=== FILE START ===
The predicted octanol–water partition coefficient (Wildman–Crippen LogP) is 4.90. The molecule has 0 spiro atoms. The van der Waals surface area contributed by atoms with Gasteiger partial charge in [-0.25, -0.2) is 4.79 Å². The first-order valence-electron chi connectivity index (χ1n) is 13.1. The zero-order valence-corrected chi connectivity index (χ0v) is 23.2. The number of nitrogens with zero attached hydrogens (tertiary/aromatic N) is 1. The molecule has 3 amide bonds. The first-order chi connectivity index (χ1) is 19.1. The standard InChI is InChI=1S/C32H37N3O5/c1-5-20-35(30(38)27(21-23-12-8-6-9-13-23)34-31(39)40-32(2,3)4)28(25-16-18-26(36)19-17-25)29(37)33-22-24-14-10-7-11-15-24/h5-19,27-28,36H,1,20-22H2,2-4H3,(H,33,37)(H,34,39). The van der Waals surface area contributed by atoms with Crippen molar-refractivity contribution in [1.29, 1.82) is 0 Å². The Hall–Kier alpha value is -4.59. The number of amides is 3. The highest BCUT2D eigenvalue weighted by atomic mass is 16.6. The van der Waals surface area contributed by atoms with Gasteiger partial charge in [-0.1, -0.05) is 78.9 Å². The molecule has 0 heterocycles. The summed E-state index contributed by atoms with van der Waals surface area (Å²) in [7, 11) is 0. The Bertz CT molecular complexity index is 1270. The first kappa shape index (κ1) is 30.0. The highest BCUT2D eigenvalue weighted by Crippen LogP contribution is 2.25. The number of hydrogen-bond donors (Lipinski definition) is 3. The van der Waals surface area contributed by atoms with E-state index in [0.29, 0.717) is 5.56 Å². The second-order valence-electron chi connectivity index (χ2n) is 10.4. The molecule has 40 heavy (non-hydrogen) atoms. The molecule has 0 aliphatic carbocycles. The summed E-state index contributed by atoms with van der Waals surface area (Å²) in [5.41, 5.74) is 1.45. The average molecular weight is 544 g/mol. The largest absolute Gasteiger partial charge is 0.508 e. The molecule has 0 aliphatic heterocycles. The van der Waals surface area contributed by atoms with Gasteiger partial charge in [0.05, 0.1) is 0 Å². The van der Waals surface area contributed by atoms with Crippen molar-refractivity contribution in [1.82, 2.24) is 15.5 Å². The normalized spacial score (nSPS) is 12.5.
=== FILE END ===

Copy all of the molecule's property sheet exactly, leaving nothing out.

The predicted octanol–water partition coefficient (Wildman–Crippen LogP) is 4.90. The molecule has 0 spiro atoms. The van der Waals surface area contributed by atoms with Gasteiger partial charge in [-0.25, -0.2) is 4.79 Å². The first-order valence-electron chi connectivity index (χ1n) is 13.1. The zero-order valence-corrected chi connectivity index (χ0v) is 23.2. The number of nitrogens with zero attached hydrogens (tertiary/aromatic N) is 1. The molecule has 3 amide bonds. The first-order chi connectivity index (χ1) is 19.1. The standard InChI is InChI=1S/C32H37N3O5/c1-5-20-35(30(38)27(21-23-12-8-6-9-13-23)34-31(39)40-32(2,3)4)28(25-16-18-26(36)19-17-25)29(37)33-22-24-14-10-7-11-15-24/h5-19,27-28,36H,1,20-22H2,2-4H3,(H,33,37)(H,34,39). The van der Waals surface area contributed by atoms with Crippen molar-refractivity contribution in [1.29, 1.82) is 0 Å². The Hall–Kier alpha value is -4.59. The number of amides is 3. The highest BCUT2D eigenvalue weighted by atomic mass is 16.6. The van der Waals surface area contributed by atoms with Gasteiger partial charge in [-0.1, -0.05) is 78.9 Å². The molecule has 0 heterocycles. The summed E-state index contributed by atoms with van der Waals surface area (Å²) in [7, 11) is 0. The Bertz CT molecular complexity index is 1270. The first kappa shape index (κ1) is 30.0. The highest BCUT2D eigenvalue weighted by Crippen LogP contribution is 2.25. The number of hydrogen-bond donors (Lipinski definition) is 3. The van der Waals surface area contributed by atoms with E-state index in [0.29, 0.717) is 5.56 Å². The second-order valence-electron chi connectivity index (χ2n) is 10.4. The molecule has 40 heavy (non-hydrogen) atoms. The molecule has 0 aliphatic carbocycles. The summed E-state index contributed by atoms with van der Waals surface area (Å²) in [5.41, 5.74) is 1.45. The average molecular weight is 544 g/mol. The largest absolute Gasteiger partial charge is 0.508 e. The molecule has 0 aliphatic heterocycles. The van der Waals surface area contributed by atoms with Gasteiger partial charge in [0.05, 0.1) is 0 Å². The van der Waals surface area contributed by atoms with Crippen molar-refractivity contribution in [1.82, 2.24) is 15.5 Å². The normalized spacial score (nSPS) is 12.5.